Marc Kermisch from CNHI provides an update on how autonomy and digitization are developing to help automation.
MIT CSAIL’s research examines the economic practicality of using AI for automating tasks, with a particular emphasis on computer vision.
MIT researchers developed a framework that helps robots learn faster in new environments without needing a user to have technical knowledge.
A team of researchers from MIT CSAIL introduced a method for drones to master vision-based fly-to-target tasks in unfamiliar environments.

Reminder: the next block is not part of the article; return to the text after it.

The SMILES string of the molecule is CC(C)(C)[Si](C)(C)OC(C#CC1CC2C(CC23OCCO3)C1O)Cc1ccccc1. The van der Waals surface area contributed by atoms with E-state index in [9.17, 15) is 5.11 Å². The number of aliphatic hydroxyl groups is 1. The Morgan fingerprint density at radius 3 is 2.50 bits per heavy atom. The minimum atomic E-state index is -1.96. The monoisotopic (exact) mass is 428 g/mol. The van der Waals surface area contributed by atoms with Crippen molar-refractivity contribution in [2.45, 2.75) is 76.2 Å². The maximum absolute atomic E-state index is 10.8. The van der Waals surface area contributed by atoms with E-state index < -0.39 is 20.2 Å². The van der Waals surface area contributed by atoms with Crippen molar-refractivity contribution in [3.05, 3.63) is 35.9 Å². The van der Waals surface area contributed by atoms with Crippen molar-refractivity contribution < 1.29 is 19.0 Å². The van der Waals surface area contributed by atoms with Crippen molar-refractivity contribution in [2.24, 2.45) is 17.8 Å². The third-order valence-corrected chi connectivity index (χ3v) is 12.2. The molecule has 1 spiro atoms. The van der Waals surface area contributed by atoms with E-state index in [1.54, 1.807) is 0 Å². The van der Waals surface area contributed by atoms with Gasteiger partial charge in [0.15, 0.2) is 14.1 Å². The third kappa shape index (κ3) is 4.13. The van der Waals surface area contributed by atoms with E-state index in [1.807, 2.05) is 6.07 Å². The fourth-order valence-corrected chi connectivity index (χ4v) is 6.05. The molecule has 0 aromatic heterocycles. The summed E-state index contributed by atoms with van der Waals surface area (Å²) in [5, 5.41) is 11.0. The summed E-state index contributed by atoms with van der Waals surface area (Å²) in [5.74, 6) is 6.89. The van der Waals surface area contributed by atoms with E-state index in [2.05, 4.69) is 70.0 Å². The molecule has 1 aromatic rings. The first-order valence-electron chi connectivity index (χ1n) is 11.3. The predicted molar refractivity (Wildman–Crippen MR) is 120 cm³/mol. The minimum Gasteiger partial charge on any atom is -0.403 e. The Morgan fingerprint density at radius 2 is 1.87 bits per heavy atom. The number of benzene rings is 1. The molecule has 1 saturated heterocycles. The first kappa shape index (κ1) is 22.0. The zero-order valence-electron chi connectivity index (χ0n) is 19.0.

MIT’s DribbleBot can maneuver soccer balls on landscapes like sand, gravel, mud and snow and get up and recover the ball after falling.
The CSAIL team hopes their technology can be used to create wearable devices that provide feedback on how the user is moving.
Soft, pneumatic actuators can provide high response rates and power to input ratios, but creating them can be tedious.
In their RoboBusiness Direct session moderated by MassRobotics Executive Director Tom Ryden, Motional CTO Laura Major and MIT Professor Julie Shah will examine the future of human-robot interaction.